Advertisement
UK markets closed
  • FTSE 100

    8,420.26
    -18.39 (-0.22%)
     
  • FTSE 250

    20,749.90
    -72.94 (-0.35%)
     
  • AIM

    794.02
    +1.52 (+0.19%)
     
  • GBP/EUR

    1.1678
    +0.0023 (+0.20%)
     
  • GBP/USD

    1.2706
    +0.0035 (+0.28%)
     
  • Bitcoin GBP

    52,608.66
    +932.34 (+1.80%)
     
  • CMC Crypto 200

    1,369.64
    -4.20 (-0.31%)
     
  • S&P 500

    5,303.27
    +6.17 (+0.12%)
     
  • DOW

    40,003.59
    +134.21 (+0.34%)
     
  • CRUDE OIL

    80.00
    +0.77 (+0.97%)
     
  • GOLD FUTURES

    2,419.80
    +34.30 (+1.44%)
     
  • NIKKEI 225

    38,787.38
    -132.88 (-0.34%)
     
  • HANG SENG

    19,553.61
    +177.08 (+0.91%)
     
  • DAX

    18,704.42
    -34.39 (-0.18%)
     
  • CAC 40

    8,167.50
    -20.99 (-0.26%)
     

Road maintenance hits four-year low

Resurfacing and treating of England’s local roads has fallen to a four-year low, new figures show.

Just 1,123 miles of roads were surfaced in the 2021/22 financial year, according to RAC analysis of Government data.

That was down 29% compared with four years earlier, when the total was 1,588.

A graphic showing how a pothole forms
(PA Graphics)

The reduction was even sharper for surface dressing, which is a much cheaper technique that helps prevent the need for full resurfacing.

This was carried out on 3,551 in 2021/22, a 34% drop from 5,345 in 2017/18.

Of the 153 roads authorities included in the latest data, 31% did no resurfacing while 51% failed to carry out any surface dressing.

ADVERTISEMENT

The RAC said the figures demonstrate the need for the Government to change the way it funds local roads maintenance.

It wants a proportion of the money raised through fuel duty to be ringfenced to give councils certainty over long-term funding.

RAC head of policy Simon Williams said: “These figures paint an incredibly stark picture of road maintenance in England and confirm our worst fears about the overall decline in the state of the country’s roads.

“While the Government has made more money available to authorities to fill potholes, it’s the general reduction in road improvement work that’s causing potholes to appear in the first place.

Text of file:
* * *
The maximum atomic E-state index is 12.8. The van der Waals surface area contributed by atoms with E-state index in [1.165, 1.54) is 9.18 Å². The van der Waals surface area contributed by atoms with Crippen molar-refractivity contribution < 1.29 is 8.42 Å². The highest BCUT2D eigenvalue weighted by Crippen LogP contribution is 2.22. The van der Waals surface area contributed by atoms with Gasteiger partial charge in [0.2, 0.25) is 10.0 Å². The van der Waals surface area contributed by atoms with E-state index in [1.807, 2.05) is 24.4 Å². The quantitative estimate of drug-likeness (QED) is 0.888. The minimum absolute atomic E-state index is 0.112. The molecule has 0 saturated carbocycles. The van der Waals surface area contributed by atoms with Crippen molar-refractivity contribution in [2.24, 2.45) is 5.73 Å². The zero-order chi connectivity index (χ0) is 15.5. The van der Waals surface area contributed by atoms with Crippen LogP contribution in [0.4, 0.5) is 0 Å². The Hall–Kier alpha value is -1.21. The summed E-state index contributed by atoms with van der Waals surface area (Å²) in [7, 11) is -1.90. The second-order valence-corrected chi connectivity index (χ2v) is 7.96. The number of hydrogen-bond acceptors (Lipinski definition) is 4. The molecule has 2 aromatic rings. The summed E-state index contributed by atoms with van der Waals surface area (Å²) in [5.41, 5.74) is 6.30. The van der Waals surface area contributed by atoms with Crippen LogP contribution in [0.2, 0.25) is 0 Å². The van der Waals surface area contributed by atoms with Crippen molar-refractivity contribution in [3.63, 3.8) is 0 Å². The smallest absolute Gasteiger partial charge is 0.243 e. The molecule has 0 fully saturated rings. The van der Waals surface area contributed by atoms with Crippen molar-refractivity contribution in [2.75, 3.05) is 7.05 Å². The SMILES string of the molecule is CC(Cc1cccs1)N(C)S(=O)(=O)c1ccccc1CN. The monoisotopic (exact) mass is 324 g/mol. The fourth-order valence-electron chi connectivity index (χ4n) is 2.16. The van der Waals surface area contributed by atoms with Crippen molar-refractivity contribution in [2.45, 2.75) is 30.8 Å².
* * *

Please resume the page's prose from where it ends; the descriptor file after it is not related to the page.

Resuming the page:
“It’s abundantly clear that councils in so many areas are barely scratching the surface when it comes to getting their roads up to a reasonable standard, and indeed the fact that such a large proportion haven’t done any surface dressing or resurfacing at all over a 12-month period really does say it all.

“Resurfacing is expensive but for some roads this will be the only course of action as they have fallen into such bad condition that nothing else can save them.

“Having said that, we urge authorities to make greater use of surface dressing and other preventative treatments which can be used successfully to improve surfaces and extend the lives of roads.”

Shaun Davies, who chairs the Local Government Association, said: “Decades of reductions in funding from central Government to local road repair budgets has left councils facing the biggest ever local roads repair backlog.

“This has been compounded by recent extreme weather as well as rising inflation, pushing up the cost of materials such as bitumen.

“In order to support motorists, the Government should take this opportunity to work with councils to develop a long-term, fully-funded programme to bring our roads up to scratch.”

A Department for Transport spokeswoman said: “It’s for local authorities to maintain their highways, and to help them do that we’re investing more than £5 billion from 2020 to 2025, with an extra £200 million announced at the Budget in March, to resurface roads up and down the country.

“We’ve also brought in new rules to clamp down on utility companies leaving potholes behind after carrying out street works.”

The cost of bringing pothole-plagued local roads in England and Wales up to scratch has been estimated at £14 billion.

The Government increased its Potholes Fund, which provides money to councils in England to tackle the issue – by £200 million to £700 million for the current financial year.

Paul Boss, chief executive of industry body the Road Surface Treatments Association, said: “Proactive surface treatment maintenance programmes, backed up by a risk-based approach to resurfacing the worst roads, have been proven to keep roads in better condition for longer, and that’s why private road operators use them.

“Vitally, they help to prevent damage caused by the freeze-thaw cycle where water gets into defects in surfaces, freezes and expands, causing cracks and potholes.

“Surface dressing, which is the most well-known treatment, maximises life expectancy by making roads last three to four times longer than without the preventative treatment, and with very little carbon generation.”